One of the oldest debates in philosophy is the mind-body problem. Specifically, are we merely our bodies, with our identity innately tied our physical form? Or are our bodies another part of some greater whole? In the current zeitgeist the right-wing moral panic  has unfortunately revived this debate in regards to transgender individuals, albeit in a far more malicious manner. In Skin Deep (original title Aus Meiner Haut), Alex Schaad dives into this concept and explores the idea that maybe we are more than our bodies, and that maybe our physical forms are simply just another quality of us as a person.

            Skin Deep is the story of Leyla and Tristan, a seemingly happy couple who take an island vacation together. This vacation, however, is a little more than an average trip to the beach. At the resort, the couple is invited to swap bodies with other vacationers, and soon they find themselves immersed in something far more than they bargained for as their relationship and senses of self are tested in some rather unorthodox ways.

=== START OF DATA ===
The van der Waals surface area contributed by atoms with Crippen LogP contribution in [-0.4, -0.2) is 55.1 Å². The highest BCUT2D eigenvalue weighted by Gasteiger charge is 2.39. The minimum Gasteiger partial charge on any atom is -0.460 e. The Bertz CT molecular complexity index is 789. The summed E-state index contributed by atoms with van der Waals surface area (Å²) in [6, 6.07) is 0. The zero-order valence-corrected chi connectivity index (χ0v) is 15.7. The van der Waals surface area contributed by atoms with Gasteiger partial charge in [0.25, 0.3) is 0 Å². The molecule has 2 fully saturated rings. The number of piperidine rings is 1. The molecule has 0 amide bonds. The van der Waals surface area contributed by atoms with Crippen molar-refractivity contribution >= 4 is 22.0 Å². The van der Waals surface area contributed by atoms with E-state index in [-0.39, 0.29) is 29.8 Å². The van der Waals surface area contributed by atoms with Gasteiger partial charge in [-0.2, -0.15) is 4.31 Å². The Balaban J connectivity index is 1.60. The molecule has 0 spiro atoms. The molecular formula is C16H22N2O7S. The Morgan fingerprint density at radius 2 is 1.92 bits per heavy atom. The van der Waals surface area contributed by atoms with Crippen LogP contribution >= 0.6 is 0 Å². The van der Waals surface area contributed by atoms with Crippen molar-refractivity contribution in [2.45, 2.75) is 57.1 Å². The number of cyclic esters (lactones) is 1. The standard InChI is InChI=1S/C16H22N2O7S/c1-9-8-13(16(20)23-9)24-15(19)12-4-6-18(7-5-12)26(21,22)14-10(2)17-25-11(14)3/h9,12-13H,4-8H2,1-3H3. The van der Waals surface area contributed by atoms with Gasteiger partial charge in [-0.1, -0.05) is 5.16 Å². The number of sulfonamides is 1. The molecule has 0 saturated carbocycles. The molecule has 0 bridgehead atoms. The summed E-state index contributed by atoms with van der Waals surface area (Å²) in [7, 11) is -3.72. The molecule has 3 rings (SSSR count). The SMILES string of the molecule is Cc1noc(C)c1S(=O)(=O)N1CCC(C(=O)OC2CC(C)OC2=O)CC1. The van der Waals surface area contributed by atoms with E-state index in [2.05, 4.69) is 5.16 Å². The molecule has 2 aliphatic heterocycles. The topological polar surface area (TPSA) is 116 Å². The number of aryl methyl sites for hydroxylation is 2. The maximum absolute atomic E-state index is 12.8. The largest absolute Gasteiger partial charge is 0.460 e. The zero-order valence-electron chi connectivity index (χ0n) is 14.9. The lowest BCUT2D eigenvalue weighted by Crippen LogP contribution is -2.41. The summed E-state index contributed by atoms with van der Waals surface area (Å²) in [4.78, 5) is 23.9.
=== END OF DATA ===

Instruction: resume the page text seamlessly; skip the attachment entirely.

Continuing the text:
Schaad uses this vaguely Cronenbergian concept to dissect human sexuality, gender, and identity, and does so in a manner that instead of coming off as overly intellectually and intimidating is quite poignant and relatable. The result is an unconventional but deeply moving love story that sneaks in a few interesting thought exercises:  is it cheating to have sex with your partner’s body if it’s inhabited by the body of another? Is a man who identifies as heterosexual considered homosexual if he has sex with the body of another man that’s inhabited by his girlfriend’s mind? Schaad has an ability to take these complicated concepts and break them down into digestible thought experiments that will linger with the viewer long after the film is over. And while it’s absolutely a queer love story, I think Schaad’s intention ultimately is to transcend any notion whatsoever of gender specific preference and identity and instead focus on the persevering nature of the love two people have for one another regardless of the bodies they have or the gender they identify with.

        This is a film that asks much of the audience. Not in understanding it’s plot per se but in how the audience perceives human nature. It is not a hard film to understand but a delightfully simple one, and that is the true beauty of Schaad’s direction: difficult questions are easily digested when wrapped in a film as gorgeous as this one, and the result is an exercise not just in understanding the various facets of the human condition but gaining an empathy for facets that differ from our own.